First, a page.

Comparisons are as unfortunate as they are inevitable. Anyone who has read Namita Devidayal’s elegant and moving account of a relationship between a music teacher and her pupil, a relationship between music and the soul, will find this the lesser book. A story of a dying matriarch whose personality and business acumen have formed the core of her family, Aftertaste is also the story of Mummyji’s four children.
The Todarmals are Marwaris once settled in Punjab and now in Bombay, following ‘the smell of money’. Diwali celebrations—a moment when the family would appositely worship Lakshmi—are marred by Mummyji’s illness as she lies comatose in a hospital, while each of her children battles with their concern for her, and their (unspoken) desire to see her gone so that the money (and jewels) can be released. The situation isn’t unfamiliar: it’s not that the siblings do not love their mother, or each other, but money (made from mithai) exerts a powerful influence over their lives and dictates both their mutual interactions and those with the outside world.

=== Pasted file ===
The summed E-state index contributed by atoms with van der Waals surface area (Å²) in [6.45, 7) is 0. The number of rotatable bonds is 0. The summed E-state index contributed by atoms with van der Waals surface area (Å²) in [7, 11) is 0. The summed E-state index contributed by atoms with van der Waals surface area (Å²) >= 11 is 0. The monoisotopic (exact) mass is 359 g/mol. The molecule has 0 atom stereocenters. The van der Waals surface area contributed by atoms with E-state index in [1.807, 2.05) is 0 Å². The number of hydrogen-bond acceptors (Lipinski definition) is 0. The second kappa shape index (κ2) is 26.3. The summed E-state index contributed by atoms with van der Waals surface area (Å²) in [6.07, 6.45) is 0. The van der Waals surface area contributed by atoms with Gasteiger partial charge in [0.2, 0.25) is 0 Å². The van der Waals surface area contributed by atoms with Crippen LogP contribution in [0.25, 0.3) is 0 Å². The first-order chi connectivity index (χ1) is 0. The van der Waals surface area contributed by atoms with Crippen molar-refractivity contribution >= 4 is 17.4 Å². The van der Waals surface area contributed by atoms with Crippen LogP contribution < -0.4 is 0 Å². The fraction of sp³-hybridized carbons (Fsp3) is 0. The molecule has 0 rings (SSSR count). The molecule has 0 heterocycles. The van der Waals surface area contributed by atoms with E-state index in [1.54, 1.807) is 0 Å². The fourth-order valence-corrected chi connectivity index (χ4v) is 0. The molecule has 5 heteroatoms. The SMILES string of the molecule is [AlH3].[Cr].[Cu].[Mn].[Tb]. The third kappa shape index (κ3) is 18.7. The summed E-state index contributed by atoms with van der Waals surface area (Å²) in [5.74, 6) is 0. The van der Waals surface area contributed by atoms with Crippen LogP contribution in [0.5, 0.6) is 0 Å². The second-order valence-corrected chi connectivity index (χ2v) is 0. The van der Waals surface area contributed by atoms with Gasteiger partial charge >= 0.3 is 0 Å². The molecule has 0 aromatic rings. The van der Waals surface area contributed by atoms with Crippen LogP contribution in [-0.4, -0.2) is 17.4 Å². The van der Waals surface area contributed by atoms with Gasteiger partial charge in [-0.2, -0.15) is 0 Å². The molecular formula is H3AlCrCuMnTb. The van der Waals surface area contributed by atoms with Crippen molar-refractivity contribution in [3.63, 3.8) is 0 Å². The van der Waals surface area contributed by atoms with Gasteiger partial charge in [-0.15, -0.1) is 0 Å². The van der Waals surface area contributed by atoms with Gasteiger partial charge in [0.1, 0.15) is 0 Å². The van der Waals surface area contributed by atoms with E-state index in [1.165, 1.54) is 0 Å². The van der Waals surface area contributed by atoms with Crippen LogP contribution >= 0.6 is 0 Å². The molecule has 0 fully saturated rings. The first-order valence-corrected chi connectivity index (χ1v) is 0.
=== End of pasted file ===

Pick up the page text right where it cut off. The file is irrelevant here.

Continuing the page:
Reasonably deft characterisation and an eye for detail, humour (occasional), familial affection (rare) and familial dysfunctionality (the norm) do not, however, sufficiently rescue the book from being somewhat unsatisfying. It’s not clear exactly what it lacks, but perhaps it’s the sheer joy of reading Devidayal’s words on music that Aftertaste lacks.